Tsvangirai withdraws boycott on unity govt

Friday, November 6, 2009

Pretoria - Zimbabwe's opposition leader Morgan Tsvangirai announced that his party would end its boycott of the country's unity deal and give President Robert Mugabe's party 30 days to fulfill its commitments under their power-sharing agreement.

The announcement came after the Southern African Development Community (SADC) Troika, which comprises Mozambique, Zambia and Switzerland, held talks here with Zimbabwe parties.

Speaking to reporters, Tsvangirai said he and his party would give Mugabe of the ZANU-PF party a period of one month to fully implement the power-sharing deal signed by the major political parties of Zimbabwe in September 2008.

"We have suspended our disengagement from the GPA (Global Political Agreement) with immediate effect and we will give President Robert Mugabe 30 days to implement the agreement on the pertinent issues we are concerned about."

He said his return to the cabinet would give the southern African group time to mediate

Tsvangirai suspended co-operation with President Robert Mugabe's Zanu-PF three weeks ago over a number of disputes. The MDC had been boycotting cabinet meetings but its ministers were continuing to run their departments.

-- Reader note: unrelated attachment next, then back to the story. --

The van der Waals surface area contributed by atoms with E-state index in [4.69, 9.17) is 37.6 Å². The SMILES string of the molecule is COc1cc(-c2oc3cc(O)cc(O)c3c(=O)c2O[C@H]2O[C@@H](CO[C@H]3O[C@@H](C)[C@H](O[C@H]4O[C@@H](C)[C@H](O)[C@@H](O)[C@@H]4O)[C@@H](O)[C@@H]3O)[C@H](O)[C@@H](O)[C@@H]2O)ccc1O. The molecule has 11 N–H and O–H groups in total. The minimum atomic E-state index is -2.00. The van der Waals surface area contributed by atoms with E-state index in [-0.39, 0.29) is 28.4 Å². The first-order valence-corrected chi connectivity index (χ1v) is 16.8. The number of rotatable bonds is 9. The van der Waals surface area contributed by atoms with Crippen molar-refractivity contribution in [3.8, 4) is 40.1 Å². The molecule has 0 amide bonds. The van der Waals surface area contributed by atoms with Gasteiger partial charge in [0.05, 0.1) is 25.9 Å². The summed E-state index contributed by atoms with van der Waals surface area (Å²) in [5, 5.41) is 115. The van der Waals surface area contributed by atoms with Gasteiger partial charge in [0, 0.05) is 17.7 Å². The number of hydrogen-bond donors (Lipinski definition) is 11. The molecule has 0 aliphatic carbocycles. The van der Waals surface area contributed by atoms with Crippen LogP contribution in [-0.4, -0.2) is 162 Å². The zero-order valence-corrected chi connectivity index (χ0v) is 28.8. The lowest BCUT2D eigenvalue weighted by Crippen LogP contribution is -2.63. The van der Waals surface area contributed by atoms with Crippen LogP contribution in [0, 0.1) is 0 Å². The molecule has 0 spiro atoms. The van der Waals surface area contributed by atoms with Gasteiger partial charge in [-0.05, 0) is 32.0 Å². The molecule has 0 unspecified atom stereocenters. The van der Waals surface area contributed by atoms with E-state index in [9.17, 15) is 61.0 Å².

The leaders urged Mugabe and Tsvangirai to resume their cooperation in the interest of the country.

The outstanding issues include the future of Reserve Bank of Zimbabwe governor Gideon Gono and Attorney-General Johannes Tomana, the appointment of provincial governors and the activation of the National Security Council.

Chairman of the SADC Troika and President of Mozambique Armando Guebuza said at the opening of the meeting that Zimbabweans can overcome their challenges.

Guebuza urged the leaders of Zimbabwe's three main political parties to capitalise on the points that unite them for the good of the people of the country and of the entire region.

"We would like to stress that the challenges are enormous, but they can be overcome," Guebuza said, expressing his hope that the summit could obtain from Zimbabwean leaders the undertakings to continue working together to overcome the present challenges for the national interest of the country in first place.

Guebuza said that everything should be done to maintain political stability for the continued inflow of foreign investment needed to continue the relaunching of economic activity.

He said he was optimistic because the SADC mission to Zimbabwe has found that there are more points of convergence than disagreement.

Also attending the summit was President Jacob Zuma, Zambian leader Rupiah Banda and Swaziland's King Mswati II.

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